A couple of weeks ago, something curious happened. The Mulberry Bryn Bag debuted on the brand’s website, and simultaneously, a bunch of fashion sites dubbed it the next big thing! The second coming of the Mulberry Alexa! The greatest thing since the Celine Luggage Tote! All that seems a bit…effusive, doesn’t it? Particularly for a bag that hasn’t been carried by any big international tastemakers that I can think of, other that normal Mulberry acolytes Alexa Chung and Keira Knightley.

Summer is a bit of a slow news period in fashion, of course, and sending out a well-timed press release with lots of photos and a very clear narrative about a new product is indeed a good way fill some of that empty summer space on fashion sites with your company’s pieces. (To be clear, that’s what any brand’s PR department is paid to do.) Does calling a bag an It Bag make it an It Bag, though? Is it a prophecy that can be made self-fulfilling, or is it just optimistic? Let’s take a look at how our handbag sausage is made.

Let’s look at the evidence: Vogue UK, the Telegraph, Lucky, StyleCaster and FabSugar, to name only a few, all posted about the Mulberry Bryn on July 9 or 10, all using basically the same photos. (Fashionista also posted about the bag on the 10th, but they should be credited with using the occasion to start a more far-reaching conversation about It Bags.) To me, that’s not only solid evidence of a pretty adept press department at Mulberry (Which, again, the brand is not to be blamed for. They’re simply doing their jobs. It’s up to editors to make decisions about what they publish.), but also that a press release was sent out with a storyline ready-made for writers looking for something to fill the summer doldrums. The language with which all those posts and articles discuss the bag is remarkably similar.

Objectively, is the Mulberry Bryn an It Bag? No. It’s a perfectly nice bag, and one that will surely make the brand plenty of money, but it doesn’t have that indescribable quality that the Alexa had before it that makes people immediately consult their bank accounts upon seeing it for sale. People waited out the arrival of the Alexa for months after seeing photos of namesake Alexa Chung carrying it, but I had heard not a peep from anyone about the Bryn before the press onslaught began. Marketing is important, but as we talked about last week, it can only take a bag so far. Customers have to meet the brand halfway.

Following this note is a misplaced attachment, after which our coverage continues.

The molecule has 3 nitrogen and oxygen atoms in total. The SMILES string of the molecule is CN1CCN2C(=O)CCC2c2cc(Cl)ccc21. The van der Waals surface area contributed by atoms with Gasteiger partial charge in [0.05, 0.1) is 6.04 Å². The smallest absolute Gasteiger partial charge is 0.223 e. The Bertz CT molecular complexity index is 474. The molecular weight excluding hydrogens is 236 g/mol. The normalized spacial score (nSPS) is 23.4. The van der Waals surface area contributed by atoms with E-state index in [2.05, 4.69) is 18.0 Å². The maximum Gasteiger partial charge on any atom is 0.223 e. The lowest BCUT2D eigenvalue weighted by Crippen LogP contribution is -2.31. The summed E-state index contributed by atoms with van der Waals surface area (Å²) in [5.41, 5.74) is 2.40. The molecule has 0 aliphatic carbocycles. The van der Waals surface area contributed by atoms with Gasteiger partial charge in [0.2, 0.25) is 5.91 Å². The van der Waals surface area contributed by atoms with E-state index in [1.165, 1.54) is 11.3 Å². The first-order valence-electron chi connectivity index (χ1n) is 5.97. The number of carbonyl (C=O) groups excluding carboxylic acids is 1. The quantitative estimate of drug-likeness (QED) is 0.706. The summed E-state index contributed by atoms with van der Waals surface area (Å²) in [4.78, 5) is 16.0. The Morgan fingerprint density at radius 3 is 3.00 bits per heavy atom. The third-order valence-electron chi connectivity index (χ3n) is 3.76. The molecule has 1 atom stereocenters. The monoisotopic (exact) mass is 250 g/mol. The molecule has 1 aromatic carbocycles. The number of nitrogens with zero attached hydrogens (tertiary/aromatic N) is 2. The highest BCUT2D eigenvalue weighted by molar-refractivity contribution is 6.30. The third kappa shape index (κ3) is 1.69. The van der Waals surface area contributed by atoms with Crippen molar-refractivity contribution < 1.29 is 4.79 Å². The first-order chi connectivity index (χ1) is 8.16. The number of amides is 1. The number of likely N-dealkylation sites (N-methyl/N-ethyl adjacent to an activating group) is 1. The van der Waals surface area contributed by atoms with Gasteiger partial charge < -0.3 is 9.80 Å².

On the one hand, posting about a new product with information from the brand makes sense; after all, the manufacturer is the best source of accurate news of when a bag will be available, how much it will cost and where it can be purchased. On the other hand, I get a little uneasy when a third-party news source borrows its opinion of a new piece from the brand. If we’re not here to evaluate this stuff as objectively as possible based on our industry experience and then disseminate that educated opinion to our readers, then what exactly are we doing? Fashion PR people are paid to influence the media conversation; we’re paid to make sure that they don’t do it all that effectively.

Does it bother you when fashion sites parrot press releases this way, or are you just interested in getting the info, no matter how it comes?

The Bryn can be purchased for $1100 via Net-a-Porter.